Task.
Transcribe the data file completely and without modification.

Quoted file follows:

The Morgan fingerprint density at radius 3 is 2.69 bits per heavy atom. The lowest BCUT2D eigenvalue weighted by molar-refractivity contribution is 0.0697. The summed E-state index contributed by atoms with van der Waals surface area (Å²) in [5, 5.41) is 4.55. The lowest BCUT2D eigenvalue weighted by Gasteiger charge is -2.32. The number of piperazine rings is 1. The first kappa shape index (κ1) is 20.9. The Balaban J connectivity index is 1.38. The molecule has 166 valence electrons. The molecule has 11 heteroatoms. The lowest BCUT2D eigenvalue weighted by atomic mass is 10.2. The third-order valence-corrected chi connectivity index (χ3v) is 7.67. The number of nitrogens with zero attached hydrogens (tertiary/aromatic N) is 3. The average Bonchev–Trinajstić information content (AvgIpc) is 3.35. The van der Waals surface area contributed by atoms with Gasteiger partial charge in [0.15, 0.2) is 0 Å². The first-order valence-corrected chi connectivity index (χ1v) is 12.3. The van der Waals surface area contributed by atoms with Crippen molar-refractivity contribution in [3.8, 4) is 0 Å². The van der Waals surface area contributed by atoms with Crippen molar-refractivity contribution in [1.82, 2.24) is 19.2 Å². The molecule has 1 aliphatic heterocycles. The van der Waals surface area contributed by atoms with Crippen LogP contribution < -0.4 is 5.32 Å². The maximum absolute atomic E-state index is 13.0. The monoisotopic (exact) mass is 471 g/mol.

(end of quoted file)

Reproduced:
The Morgan fingerprint density at radius 3 is 2.69 bits per heavy atom. The lowest BCUT2D eigenvalue weighted by molar-refractivity contribution is 0.0697. The summed E-state index contributed by atoms with van der Waals surface area (Å²) in [5, 5.41) is 4.55. The lowest BCUT2D eigenvalue weighted by Gasteiger charge is -2.32. The number of piperazine rings is 1. The first kappa shape index (κ1) is 20.9. The Balaban J connectivity index is 1.38. The molecule has 166 valence electrons. The molecule has 11 heteroatoms. The lowest BCUT2D eigenvalue weighted by atomic mass is 10.2. The third-order valence-corrected chi connectivity index (χ3v) is 7.67. The number of nitrogens with zero attached hydrogens (tertiary/aromatic N) is 3. The average Bonchev–Trinajstić information content (AvgIpc) is 3.35. The van der Waals surface area contributed by atoms with Gasteiger partial charge in [0.15, 0.2) is 0 Å². The first-order valence-corrected chi connectivity index (χ1v) is 12.3. The van der Waals surface area contributed by atoms with Crippen molar-refractivity contribution in [3.8, 4) is 0 Å². The van der Waals surface area contributed by atoms with Crippen molar-refractivity contribution in [1.82, 2.24) is 19.2 Å². The molecule has 1 aliphatic heterocycles. The van der Waals surface area contributed by atoms with Crippen LogP contribution < -0.4 is 5.32 Å². The maximum absolute atomic E-state index is 13.0. The monoisotopic (exact) mass is 471 g/mol.